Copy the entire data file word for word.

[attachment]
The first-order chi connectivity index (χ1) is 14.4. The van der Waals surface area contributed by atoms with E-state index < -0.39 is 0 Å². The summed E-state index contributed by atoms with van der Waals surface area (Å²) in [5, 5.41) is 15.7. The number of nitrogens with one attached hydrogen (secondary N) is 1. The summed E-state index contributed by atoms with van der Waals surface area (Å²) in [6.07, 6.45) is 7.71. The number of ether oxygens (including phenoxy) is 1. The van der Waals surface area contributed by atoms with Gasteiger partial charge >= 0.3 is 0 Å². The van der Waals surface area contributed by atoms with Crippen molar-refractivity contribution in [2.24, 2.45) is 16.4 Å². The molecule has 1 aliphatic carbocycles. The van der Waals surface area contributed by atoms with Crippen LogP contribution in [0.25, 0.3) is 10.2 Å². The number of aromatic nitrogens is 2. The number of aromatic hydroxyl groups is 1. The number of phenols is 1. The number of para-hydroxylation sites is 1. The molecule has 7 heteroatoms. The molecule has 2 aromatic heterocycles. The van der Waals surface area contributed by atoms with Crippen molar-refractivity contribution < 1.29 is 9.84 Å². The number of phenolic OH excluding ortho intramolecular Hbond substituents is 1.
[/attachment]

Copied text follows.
The first-order chi connectivity index (χ1) is 14.4. The van der Waals surface area contributed by atoms with E-state index < -0.39 is 0 Å². The summed E-state index contributed by atoms with van der Waals surface area (Å²) in [5, 5.41) is 15.7. The number of nitrogens with one attached hydrogen (secondary N) is 1. The summed E-state index contributed by atoms with van der Waals surface area (Å²) in [6.07, 6.45) is 7.71. The number of ether oxygens (including phenoxy) is 1. The van der Waals surface area contributed by atoms with Gasteiger partial charge >= 0.3 is 0 Å². The van der Waals surface area contributed by atoms with Crippen molar-refractivity contribution in [2.24, 2.45) is 16.4 Å². The molecule has 1 aliphatic carbocycles. The van der Waals surface area contributed by atoms with Crippen LogP contribution in [0.25, 0.3) is 10.2 Å². The number of aromatic nitrogens is 2. The number of aromatic hydroxyl groups is 1. The number of phenols is 1. The number of para-hydroxylation sites is 1. The molecule has 7 heteroatoms. The molecule has 2 aromatic heterocycles. The van der Waals surface area contributed by atoms with Crippen molar-refractivity contribution < 1.29 is 9.84 Å². The number of phenolic OH excluding ortho intramolecular Hbond substituents is 1.